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Peking: Bantam Books, 1967. New and Amplified Edition [stated], Third printing [stated]. Mass market paperback. xxx, 182,  pages/ Footnotes. This is the first U.S. publication, complete and unexpurgated. This includes a special introductory essay and notes by Stuart R. Schram. Stuart Reynolds Schram (February 27, 1924 – July 8, 2012) was an American physicist, political scientist and sinologist who specialized in the study of modern Chinese politics. He was particularly well known for his works on the life and thought of Mao Zedong. During the late 1950s he turned his attention to Chinese politics, and started to research on the primary sources. He focused his research on Chairman Mao, and by 1963 he had completed a book on the Political Thought of Mao Tse-tung. In 1966 Penguin Books published his seminal biography of Mao. These works made him prominent in the field of modern China studies. The School of Oriental and African Studies (SOAS) in London offered Schram a chair. Schram led establishment of the Contemporary China Institute and the continued development of journal, China Quarterly.
New York: William Morrow and Company, Inc., 1987. First Edition [Stated], First Printing [Stated]. Hardcover. 24 cm. viii, 396 pages. Illustrations. Notes., DJ has some wear and soiling. Mansur Rafizadeh (14 December 1930, Kerman, Iran - 8 February 2018, Middletown, New York) was an Iranian-born intelligence expert who worked for multiple intelligence agencies and, in 1987, wrote an exposé, Witness: From the Shah to the Secret Arms Deal, An Insider's Account of U.S. Involvement in Iran, for which he is best known. He worked for the Iranian Pahlavi dynasty during the 1970s and, he claimed, for the CIA into the early 1980s. Disillusioned with the monarchy of the Shah and his excesses, Rafizadeh became a double-agent for the CIA during the Carter/Reagan years. He also worked in New York City at the Iranian Mission to the United Nations. After the Iranian Revolution in 1979, diplomats with the Islamic Republic of Iran stated that he was an agent of SAVAK (the Shah's secret police) in the U.S., a claim he denied at the time. Years later, he confirmed the claim. He claims to have been the U.S. director for SAVAK.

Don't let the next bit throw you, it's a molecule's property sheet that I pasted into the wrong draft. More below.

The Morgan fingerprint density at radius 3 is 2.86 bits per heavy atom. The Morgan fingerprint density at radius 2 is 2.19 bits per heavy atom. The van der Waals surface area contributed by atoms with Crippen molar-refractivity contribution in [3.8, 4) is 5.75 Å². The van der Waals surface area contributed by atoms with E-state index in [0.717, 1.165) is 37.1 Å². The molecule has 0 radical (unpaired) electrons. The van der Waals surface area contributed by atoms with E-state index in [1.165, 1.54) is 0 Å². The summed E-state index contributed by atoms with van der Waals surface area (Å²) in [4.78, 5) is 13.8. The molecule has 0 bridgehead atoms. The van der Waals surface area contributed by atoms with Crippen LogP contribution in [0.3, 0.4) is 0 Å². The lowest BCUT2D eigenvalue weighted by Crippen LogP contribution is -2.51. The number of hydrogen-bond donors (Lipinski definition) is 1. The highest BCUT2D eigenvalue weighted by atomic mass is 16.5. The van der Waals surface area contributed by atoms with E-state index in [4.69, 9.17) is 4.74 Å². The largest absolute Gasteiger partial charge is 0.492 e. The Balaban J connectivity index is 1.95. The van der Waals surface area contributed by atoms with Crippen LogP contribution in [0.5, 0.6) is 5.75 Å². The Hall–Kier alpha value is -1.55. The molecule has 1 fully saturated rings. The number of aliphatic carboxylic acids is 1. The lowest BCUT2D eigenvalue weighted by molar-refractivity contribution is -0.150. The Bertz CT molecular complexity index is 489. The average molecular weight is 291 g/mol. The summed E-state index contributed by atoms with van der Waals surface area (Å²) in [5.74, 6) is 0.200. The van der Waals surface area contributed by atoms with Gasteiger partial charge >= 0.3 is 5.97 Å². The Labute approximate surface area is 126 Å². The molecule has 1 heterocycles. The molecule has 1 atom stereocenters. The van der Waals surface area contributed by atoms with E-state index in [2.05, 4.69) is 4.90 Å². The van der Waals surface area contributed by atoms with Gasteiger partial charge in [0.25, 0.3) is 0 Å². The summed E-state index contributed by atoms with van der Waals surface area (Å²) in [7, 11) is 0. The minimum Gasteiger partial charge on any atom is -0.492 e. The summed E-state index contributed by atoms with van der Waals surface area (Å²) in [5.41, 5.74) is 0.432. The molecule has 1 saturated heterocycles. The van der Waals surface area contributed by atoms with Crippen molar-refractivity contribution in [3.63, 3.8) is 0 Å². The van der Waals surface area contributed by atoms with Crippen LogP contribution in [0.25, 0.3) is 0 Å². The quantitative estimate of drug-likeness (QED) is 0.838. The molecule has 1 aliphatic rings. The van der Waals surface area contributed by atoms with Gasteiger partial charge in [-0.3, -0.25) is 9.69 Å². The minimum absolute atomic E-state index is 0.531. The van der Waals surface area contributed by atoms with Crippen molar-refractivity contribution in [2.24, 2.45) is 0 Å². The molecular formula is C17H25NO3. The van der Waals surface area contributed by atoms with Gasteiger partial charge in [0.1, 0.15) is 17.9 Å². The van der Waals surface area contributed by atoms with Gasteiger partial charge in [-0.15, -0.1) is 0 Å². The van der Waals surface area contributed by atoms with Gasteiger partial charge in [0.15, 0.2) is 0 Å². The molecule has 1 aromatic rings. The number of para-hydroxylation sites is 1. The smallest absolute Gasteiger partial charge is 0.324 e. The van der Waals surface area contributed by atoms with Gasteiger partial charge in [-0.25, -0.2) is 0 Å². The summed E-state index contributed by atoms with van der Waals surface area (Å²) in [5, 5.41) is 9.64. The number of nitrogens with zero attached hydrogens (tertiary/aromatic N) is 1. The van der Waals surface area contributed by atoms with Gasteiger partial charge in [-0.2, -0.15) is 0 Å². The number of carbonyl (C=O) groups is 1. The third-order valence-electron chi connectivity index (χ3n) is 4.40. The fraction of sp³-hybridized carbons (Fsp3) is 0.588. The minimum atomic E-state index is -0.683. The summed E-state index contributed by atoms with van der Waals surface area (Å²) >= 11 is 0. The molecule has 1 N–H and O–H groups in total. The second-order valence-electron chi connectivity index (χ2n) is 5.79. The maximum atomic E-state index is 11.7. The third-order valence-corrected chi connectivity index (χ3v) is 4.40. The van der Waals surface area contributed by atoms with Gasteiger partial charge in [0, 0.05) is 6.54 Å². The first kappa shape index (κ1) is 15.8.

New York: Times Books Random House, 1994. First Edition [stated], presumed first printing. Hardcover. xvi, 447,  pages. Notes, Bibliography, index, Presentation copy signed by the author. DJ has a small spine tear at front and minor other wear and soiling. Washington Post columnist Hobart Rowen helped expand the scope of newspaper business pages beyond local news to the world economy - without losing sight of what it all meant to the average reader. "Bart taught a generation of business journalists how to cover economic policy in a more sophisticated way," said David Ignatius, Post assistant managing editor for business news. Rowen's column was nationally syndicated. Rowen covered the economic policies of presidents from Franklin D. Roosevelt to Clinton. Rowen began his professional career as a copy boy for the New York Journal of Commerce and rose to Washington correspondent in 1941. He became Washington correspondent and then an editor for Newsweek magazine, where he wrote his first syndicated column in 1960.